Reflections of Allan Gilchrist

16th April 2012 : National Healthcare

I read with interest Al Duncan's Grand National comments yesterday, where he expressed his concern at the level of (negative) opinion coming racing's way in the light of the tragic death of 2 participants in Saturday's Grand National.

As for myself, I thought the main topic for bad publicity was going to be the ridiculous starting procedure, but no doubt that can be left for another day.

As Al alludes to in his piece, this is an invaluable race in terms of media exposure, attracting an ever growing band of young converts to our sport. And it has been since the BBC first stated transmitting the race live over 50 years ago.  Indeed, it was the Grand National victors Merryman, Nicholas Silver and Team Spirit that encouraged me to follow horse racing.

As for the 2012 editions, perhaps if the casualties had not been two high profile horses then the publicity would have been less (rightly or wrongly).
I listened with interest to much more knowledgeable experts yesterday (Sunday) on ATR etc. and there is not an easy solution. Unfortunately the animal rights groups will get lots of support from TV viewers and the general public who do not hear all the complicated aspects for the best way forward.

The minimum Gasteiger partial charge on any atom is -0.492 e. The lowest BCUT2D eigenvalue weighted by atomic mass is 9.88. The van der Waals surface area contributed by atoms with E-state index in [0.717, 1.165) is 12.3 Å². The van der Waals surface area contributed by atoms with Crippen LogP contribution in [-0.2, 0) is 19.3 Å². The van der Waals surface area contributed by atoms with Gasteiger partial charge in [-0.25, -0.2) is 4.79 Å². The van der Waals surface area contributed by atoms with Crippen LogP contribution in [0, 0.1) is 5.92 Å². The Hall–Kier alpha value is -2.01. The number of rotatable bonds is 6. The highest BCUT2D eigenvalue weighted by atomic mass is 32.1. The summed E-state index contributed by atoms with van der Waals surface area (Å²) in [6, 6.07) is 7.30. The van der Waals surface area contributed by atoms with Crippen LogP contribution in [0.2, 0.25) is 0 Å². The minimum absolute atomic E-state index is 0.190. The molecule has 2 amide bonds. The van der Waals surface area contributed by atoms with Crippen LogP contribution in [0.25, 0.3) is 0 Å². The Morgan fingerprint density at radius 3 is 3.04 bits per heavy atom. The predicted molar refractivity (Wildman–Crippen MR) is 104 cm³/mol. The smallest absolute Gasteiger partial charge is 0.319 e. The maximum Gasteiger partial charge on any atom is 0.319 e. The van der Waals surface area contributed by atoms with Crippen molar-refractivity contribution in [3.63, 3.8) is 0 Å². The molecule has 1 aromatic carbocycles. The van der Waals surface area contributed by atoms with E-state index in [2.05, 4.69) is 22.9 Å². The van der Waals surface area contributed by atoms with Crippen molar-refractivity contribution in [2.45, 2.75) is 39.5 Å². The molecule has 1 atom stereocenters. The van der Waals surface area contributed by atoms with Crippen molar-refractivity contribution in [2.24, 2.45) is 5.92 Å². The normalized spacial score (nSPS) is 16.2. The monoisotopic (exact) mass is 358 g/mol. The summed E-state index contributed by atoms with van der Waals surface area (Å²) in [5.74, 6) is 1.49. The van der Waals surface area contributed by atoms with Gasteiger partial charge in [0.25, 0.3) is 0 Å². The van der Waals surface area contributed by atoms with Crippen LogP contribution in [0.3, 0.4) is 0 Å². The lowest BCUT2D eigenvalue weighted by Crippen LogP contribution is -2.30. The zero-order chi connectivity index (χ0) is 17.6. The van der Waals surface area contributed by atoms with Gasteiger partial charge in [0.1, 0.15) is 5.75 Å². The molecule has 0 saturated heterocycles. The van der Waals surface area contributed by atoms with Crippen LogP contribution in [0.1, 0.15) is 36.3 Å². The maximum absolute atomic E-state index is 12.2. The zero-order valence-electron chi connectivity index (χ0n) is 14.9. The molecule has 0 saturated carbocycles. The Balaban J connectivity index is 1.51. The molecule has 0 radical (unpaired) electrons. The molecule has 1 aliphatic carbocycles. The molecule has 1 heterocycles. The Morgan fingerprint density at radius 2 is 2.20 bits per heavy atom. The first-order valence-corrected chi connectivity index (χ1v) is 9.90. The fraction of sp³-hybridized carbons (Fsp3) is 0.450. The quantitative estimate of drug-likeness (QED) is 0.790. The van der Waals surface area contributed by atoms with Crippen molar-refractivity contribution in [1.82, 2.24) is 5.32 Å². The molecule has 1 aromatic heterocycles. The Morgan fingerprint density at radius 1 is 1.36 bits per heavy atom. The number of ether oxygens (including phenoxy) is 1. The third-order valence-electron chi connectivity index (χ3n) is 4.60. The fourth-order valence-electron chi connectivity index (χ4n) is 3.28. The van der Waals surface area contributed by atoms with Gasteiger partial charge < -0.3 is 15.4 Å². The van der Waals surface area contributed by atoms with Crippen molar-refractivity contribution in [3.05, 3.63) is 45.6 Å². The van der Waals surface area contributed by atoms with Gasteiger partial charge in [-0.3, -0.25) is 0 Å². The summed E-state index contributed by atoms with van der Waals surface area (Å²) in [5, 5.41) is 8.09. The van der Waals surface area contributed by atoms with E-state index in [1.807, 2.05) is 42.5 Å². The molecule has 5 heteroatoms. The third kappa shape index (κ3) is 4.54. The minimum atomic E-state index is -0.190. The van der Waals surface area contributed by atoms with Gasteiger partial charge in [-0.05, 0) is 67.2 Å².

Personally, even after listening to the arguments against, my suggestion would be to reduce the number of runners.
That, at least, should help in the following ways :

But, importantly, I would rather that the fences remain the same with fewer runners than to continue with 40 runners going even faster over lesser obstacles. Those with long memories may recall when the Mildmay Course consisted of smaller versions of the National obstacles (only the water jump was used in each course). These smaller 'Aintree style' fences were fearsome, precisely because they were jumped at speed, and were eventually replaced by today's regulation park fences.

But, by preserving the status quo of the course, the unique, worldwide attraction of the Grand National would remain intact. 600 million cannot all be wrong!! .

Finally.... looking at Synchronised when it was caught after getting loose before the start, I was very surprised that the horse was allowed to run.
It was blowing very heavily on my BBC picture. It may not have gone very far at a great pace but it looked excited and on an adrenalin high.
If any jockey other than the top 3 or 4 was on board, would the vet have passed it fit to race ??

Answers on a postcard to the usual address................

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